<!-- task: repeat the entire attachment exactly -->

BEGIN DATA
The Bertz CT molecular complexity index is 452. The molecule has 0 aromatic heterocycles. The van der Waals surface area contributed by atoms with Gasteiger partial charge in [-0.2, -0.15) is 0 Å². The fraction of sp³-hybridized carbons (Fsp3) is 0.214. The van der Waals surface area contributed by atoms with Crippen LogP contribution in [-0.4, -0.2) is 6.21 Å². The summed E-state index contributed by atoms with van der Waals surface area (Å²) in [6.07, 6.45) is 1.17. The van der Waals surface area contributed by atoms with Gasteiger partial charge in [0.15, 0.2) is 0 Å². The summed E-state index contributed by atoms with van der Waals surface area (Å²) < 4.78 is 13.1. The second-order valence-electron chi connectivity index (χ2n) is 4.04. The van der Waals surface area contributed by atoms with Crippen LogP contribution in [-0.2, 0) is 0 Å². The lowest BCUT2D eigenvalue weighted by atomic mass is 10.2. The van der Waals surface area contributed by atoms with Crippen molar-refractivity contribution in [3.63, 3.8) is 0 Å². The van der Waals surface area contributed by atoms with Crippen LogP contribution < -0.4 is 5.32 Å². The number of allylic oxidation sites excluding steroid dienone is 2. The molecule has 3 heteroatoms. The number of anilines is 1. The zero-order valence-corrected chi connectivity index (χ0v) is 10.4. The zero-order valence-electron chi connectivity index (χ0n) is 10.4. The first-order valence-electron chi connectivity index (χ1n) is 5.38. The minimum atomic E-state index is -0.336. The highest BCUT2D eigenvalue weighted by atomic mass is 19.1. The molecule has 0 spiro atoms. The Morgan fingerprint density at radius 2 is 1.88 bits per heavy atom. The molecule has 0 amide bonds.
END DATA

The Bertz CT molecular complexity index is 452. The molecule has 0 aromatic heterocycles. The van der Waals surface area contributed by atoms with Gasteiger partial charge in [-0.2, -0.15) is 0 Å². The fraction of sp³-hybridized carbons (Fsp3) is 0.214. The van der Waals surface area contributed by atoms with Crippen LogP contribution in [-0.4, -0.2) is 6.21 Å². The summed E-state index contributed by atoms with van der Waals surface area (Å²) in [6.07, 6.45) is 1.17. The van der Waals surface area contributed by atoms with Gasteiger partial charge in [0.15, 0.2) is 0 Å². The summed E-state index contributed by atoms with van der Waals surface area (Å²) < 4.78 is 13.1. The second-order valence-electron chi connectivity index (χ2n) is 4.04. The van der Waals surface area contributed by atoms with Crippen LogP contribution in [-0.2, 0) is 0 Å². The lowest BCUT2D eigenvalue weighted by atomic mass is 10.2. The van der Waals surface area contributed by atoms with Crippen molar-refractivity contribution in [3.63, 3.8) is 0 Å². The van der Waals surface area contributed by atoms with Crippen LogP contribution < -0.4 is 5.32 Å². The number of allylic oxidation sites excluding steroid dienone is 2. The molecule has 3 heteroatoms. The number of anilines is 1. The zero-order valence-corrected chi connectivity index (χ0v) is 10.4. The zero-order valence-electron chi connectivity index (χ0n) is 10.4. The first-order valence-electron chi connectivity index (χ1n) is 5.38. The minimum atomic E-state index is -0.336. The highest BCUT2D eigenvalue weighted by atomic mass is 19.1. The molecule has 0 spiro atoms. The Morgan fingerprint density at radius 2 is 1.88 bits per heavy atom. The molecule has 0 amide bonds.